Pro-Ripple lawyer Jeremy Hogan thinks XRP’s fate on secondary markets might be decided by the recently initiated Supreme Court case, “Slack v. Pirani.”
Hogan thinks that the U.S. Supreme Court case Slack v. Pirani is analogous to XRP on the secondary market if or where XRP is sold as an “investment contract.”
This U.S. Supreme Court case just came out last week. Slack v. Pirani
The case is analogous to XRP in the secondary market if/where the XRP was sold as an “investment contract.”
XRP doesn’t magically maintain status as a “security” outside the context of the initial “contract.” pic.twitter.com/XfHiFoATDs
— Jeremy Hogan (@attorneyjeremy1) June 5, 2023
He adds that XRP does not magically maintain status as a “security” outside the context of the initial “contract.”
Responding to a Twitter user’s inquiry as to how this case pertains to the Ripple SEC case, Hogan answered, “The logic is the same. I call it a 2 out of 3 case.”
Another user asked, “It means that all secondary market sales cannot be considered securities.” Jeremy Hogan answered that he would not go quite that far, saying, “It’s a case with similar-ish facts and a holding that would suggest the same outcome for digital asset sales.”
The pro-Ripple lawyer added in response that he expects Ripple to refer to the case in its brief on damages. Furthermore, Judge Torres could refer to Pirani’s lawsuit if she addresses XRP’s secondary market sales.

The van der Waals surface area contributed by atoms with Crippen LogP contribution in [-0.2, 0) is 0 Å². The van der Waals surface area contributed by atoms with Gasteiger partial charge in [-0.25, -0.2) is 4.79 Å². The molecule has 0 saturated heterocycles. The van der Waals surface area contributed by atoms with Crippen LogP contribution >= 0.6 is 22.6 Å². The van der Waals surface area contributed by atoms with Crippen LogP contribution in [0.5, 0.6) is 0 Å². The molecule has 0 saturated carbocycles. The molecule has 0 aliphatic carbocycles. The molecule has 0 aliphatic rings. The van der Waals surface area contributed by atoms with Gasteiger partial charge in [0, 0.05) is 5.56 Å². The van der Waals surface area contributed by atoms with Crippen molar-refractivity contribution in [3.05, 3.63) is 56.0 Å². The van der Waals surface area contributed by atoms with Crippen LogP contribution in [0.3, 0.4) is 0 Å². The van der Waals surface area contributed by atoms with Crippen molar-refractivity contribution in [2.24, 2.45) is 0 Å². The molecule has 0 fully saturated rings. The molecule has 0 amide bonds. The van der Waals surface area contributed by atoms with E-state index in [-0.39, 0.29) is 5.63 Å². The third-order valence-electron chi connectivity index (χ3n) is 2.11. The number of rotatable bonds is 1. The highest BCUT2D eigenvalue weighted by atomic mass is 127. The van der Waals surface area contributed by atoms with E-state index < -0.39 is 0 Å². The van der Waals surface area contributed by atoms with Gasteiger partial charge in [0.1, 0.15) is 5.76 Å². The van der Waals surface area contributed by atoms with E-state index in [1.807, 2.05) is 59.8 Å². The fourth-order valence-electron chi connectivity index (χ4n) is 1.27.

There continues to be a discussion on XRP secondary market sales, as some believe that XRP will be relisted on exchanges if the issue of whether XRP is inherently a security is addressed.
Ripple might get ruling on XRP secondary market sales
In an earlier thread of tweets, Jeremy Hogan explained how Ripple might get a ruling as to secondary market sales. He notes that the SEC’s lawsuit contains language suggesting that XRP itself is the security, but its requests to the court in the lawsuit do not suggest anything that would confer this status on the asset.
He adds that the judge might not address the issue since it is not explicitly raised by the plaintiff. But there are three ways Ripple might get a ruling on this.
First, Ripple could obtain agreement from the SEC to include, or the judge could approve, the language provided by Ripple in its proposed final judgment that this does not cover secondary sales.
Second, the judge could address concerns raised by numerous amicus briefs regarding secondary sales.
Finally, the judge could be forced (if Ripple loses) to address secondary sales at the “penalties” stage, when a disgorgement order would have to be drafted.